The Sourcing Tail Wagging the Nexus Dog

August 20, 2015

There is a growing list of states that have adopted a more aggressive income tax nexus standard.  On August 11, 2015, Alabama added itself to the group of states that impose their income tax on out-of-state businesses solely based those businesses a certain level of sales to customers in the state.  The trend is a natural response to the impact that technology has had on the ability of businesses to provide their services on a national (or even global) scale without having an expansive physical presence.

The legislation enacted in Alabama (H.B. 49), which will take effect for tax years beginning after December 31, 2014, is commonly known as a “factor presence” or “bright-line” nexus test.  Under Alabama’s the new nexus rule, a business organized outside the state will have an income tax filing obligation if:

  • Its in-state property exceeds $50,000;
  • Its in-state payroll exceeds $50,000; its in-state sales exceeds $500,000; or
  • 25 percent of its total property, payroll, or sales are attributed to Alabama.

In the last year, New York and Tennessee have also adopted similar nexus rules.  Other states that have a factor presence nexus rule for their income tax (or other business activity tax) include California, Colorado, Connecticut, Ohio, and Washington.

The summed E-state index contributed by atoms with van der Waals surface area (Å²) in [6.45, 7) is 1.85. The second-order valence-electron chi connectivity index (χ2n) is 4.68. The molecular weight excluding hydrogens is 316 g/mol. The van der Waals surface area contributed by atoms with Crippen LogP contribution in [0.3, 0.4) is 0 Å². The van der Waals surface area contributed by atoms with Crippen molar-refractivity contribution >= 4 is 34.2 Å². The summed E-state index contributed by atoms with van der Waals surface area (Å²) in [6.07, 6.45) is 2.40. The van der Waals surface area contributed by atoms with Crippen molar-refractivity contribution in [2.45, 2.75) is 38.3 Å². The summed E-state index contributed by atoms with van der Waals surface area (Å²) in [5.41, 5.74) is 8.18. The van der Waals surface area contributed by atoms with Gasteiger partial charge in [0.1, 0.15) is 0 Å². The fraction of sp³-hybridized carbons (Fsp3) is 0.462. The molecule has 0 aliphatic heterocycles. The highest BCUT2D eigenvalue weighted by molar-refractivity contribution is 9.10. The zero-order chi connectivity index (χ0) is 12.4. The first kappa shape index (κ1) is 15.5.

For years, state tax practitioners would typically advise their clients that they did not have an income tax filing obligation in a state unless they had a physical presence in the state.  Thus, the fact that a state applied a destination-based sourcing rule for sales of services was irrelevant because the business did not have the requisite nexus with the state to have a filing obligation.  Under a factor presence nexus rule, sourcing is front and center.  An out-of-state business will have a filing obligation in the state by merely making sales to customers in the state.  Service providers should pay close attention to this trend, as states that adopt a factor presence nexus rule typically change their rules to consider a sale of a service to be an in-state sale when the customer is located in the state.  Thus, the location from which the service is performed is largely irrelevant in determining if the business has a filing obligation in the state.  The result is that companies with very small physical footprints could have a much larger tax compliance footprint.

While the list of states imposing a more aggressive factor presence nexus rule is still relatively small, the fact that three states have enacted such a rule in the last year suggest that more will follow suit.  Service providers should know where their large customer bases are located, and monitor legislation in those states to ensure they are in compliance.

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